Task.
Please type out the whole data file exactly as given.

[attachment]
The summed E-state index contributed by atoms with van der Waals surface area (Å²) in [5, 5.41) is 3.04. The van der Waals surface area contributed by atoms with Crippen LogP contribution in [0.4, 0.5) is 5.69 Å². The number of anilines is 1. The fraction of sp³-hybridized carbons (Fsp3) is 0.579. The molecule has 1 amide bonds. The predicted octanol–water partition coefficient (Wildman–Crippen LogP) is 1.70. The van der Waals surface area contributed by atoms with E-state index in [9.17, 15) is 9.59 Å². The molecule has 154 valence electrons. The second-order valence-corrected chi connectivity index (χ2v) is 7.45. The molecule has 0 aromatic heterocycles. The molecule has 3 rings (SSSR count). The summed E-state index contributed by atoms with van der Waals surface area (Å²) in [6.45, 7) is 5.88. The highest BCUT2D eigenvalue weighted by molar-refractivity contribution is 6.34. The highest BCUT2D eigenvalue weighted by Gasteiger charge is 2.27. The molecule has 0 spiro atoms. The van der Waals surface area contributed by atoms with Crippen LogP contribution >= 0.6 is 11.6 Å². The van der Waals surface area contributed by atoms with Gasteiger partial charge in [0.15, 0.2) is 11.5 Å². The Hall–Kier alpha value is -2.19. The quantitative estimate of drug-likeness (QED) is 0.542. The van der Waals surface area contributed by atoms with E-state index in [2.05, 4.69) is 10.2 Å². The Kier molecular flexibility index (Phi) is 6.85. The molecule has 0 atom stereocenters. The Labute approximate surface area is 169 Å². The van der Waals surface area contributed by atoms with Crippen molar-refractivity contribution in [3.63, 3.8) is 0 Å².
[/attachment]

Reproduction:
The summed E-state index contributed by atoms with van der Waals surface area (Å²) in [5, 5.41) is 3.04. The van der Waals surface area contributed by atoms with Crippen LogP contribution in [0.4, 0.5) is 5.69 Å². The number of anilines is 1. The fraction of sp³-hybridized carbons (Fsp3) is 0.579. The molecule has 1 amide bonds. The predicted octanol–water partition coefficient (Wildman–Crippen LogP) is 1.70. The van der Waals surface area contributed by atoms with E-state index in [9.17, 15) is 9.59 Å². The molecule has 154 valence electrons. The second-order valence-corrected chi connectivity index (χ2v) is 7.45. The molecule has 0 aromatic heterocycles. The molecule has 3 rings (SSSR count). The summed E-state index contributed by atoms with van der Waals surface area (Å²) in [6.45, 7) is 5.88. The highest BCUT2D eigenvalue weighted by molar-refractivity contribution is 6.34. The highest BCUT2D eigenvalue weighted by Gasteiger charge is 2.27. The molecule has 0 spiro atoms. The van der Waals surface area contributed by atoms with Crippen LogP contribution >= 0.6 is 11.6 Å². The van der Waals surface area contributed by atoms with Gasteiger partial charge in [0.15, 0.2) is 11.5 Å². The Hall–Kier alpha value is -2.19. The quantitative estimate of drug-likeness (QED) is 0.542. The van der Waals surface area contributed by atoms with E-state index in [2.05, 4.69) is 10.2 Å². The Kier molecular flexibility index (Phi) is 6.85. The molecule has 0 atom stereocenters. The Labute approximate surface area is 169 Å². The van der Waals surface area contributed by atoms with Crippen molar-refractivity contribution in [3.63, 3.8) is 0 Å².